By Allison Sadlier
Updated July 25, 2016 at 02:55 PM EDT
Dimitrios Kambouris/Getty Images

Lena Dunham’s Lenny Letter newsletter released a detailed guide for victims of online abuse. Writer Casey Johnston explains how to report social media harassment and how each social media outlet tends to respond.

Johnston reports, “a quarter of women ages 18 to 24 report being sexually harassed online, and 26 percent report to being stalked.” She expresses her disappointment that so much of the “burden” of reporting online abuse falls on the victims. However, things are starting to change. According to Johnston, some social media outlets have made changes to their trust-and-safety terms.

In general, Johnston recommends screenshoting any kind of harassment and documenting the abusive account, not just the inappropriate content. The Lenny Letter details reporting information for: Twitter, Facebook, Instagram, YouTube, and Tumblr.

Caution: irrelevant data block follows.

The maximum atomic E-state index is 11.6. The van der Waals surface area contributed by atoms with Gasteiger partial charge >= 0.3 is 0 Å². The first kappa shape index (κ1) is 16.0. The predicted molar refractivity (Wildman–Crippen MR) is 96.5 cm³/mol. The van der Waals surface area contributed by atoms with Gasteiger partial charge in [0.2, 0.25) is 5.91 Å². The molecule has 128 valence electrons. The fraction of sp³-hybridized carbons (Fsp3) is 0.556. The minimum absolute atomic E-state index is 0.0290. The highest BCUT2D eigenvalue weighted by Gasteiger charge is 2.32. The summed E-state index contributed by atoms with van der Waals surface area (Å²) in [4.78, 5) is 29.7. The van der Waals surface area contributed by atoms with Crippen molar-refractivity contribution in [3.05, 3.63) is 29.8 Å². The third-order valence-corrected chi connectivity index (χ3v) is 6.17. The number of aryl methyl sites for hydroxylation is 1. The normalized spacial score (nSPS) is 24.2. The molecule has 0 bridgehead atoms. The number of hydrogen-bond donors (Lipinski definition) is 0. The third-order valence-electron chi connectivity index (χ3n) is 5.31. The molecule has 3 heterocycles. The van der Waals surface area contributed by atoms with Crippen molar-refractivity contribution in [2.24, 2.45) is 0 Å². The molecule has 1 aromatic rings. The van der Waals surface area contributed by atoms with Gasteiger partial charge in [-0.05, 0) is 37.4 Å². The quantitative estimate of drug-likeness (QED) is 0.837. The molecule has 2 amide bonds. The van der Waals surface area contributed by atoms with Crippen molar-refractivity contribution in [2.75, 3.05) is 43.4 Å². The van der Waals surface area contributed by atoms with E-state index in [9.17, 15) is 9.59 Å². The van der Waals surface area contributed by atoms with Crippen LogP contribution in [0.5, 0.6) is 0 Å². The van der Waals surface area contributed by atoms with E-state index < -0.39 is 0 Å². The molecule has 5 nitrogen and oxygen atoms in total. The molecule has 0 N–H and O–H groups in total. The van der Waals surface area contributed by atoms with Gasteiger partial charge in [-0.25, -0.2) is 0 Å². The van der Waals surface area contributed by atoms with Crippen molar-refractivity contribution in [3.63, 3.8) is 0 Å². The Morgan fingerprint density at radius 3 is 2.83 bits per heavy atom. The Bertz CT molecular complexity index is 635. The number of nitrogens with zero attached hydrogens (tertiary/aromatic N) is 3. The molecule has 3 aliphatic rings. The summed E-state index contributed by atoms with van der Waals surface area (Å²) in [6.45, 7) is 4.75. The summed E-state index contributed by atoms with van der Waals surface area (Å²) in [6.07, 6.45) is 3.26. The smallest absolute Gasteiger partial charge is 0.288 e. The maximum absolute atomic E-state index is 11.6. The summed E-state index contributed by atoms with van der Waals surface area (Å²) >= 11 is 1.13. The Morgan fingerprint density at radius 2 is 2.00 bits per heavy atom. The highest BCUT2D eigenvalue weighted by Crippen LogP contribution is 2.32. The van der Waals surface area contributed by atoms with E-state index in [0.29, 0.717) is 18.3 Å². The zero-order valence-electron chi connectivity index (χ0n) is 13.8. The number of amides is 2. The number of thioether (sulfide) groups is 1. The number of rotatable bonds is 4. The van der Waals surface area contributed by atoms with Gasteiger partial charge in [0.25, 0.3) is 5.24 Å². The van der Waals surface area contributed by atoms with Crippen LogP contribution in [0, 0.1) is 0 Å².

Last year, Dunham said she didn’t read Twitter as much anymore because it was no longer a “safe space” for the actress.

“I didn’t want to cut off my relationship to it completely, but it really truly wasn’t a safe space for me,” she said in an interview. “I think even if you think you can separate yourself from the kind of verbal violence that’s being directed at you, that it creates some really kind of cancerous stuff inside you. Even if you think, ‘Oh, I can read like 10 mentions that say I should be stoned to death,’ and kind of laugh and move on. That’s verbal abuse. Those aren’t words you’d accept in an interpersonal relationship. And those aren’t words that should be directed to you, ever. For me, personally, it was safer to stop.”

Read the full Lenny Letter here.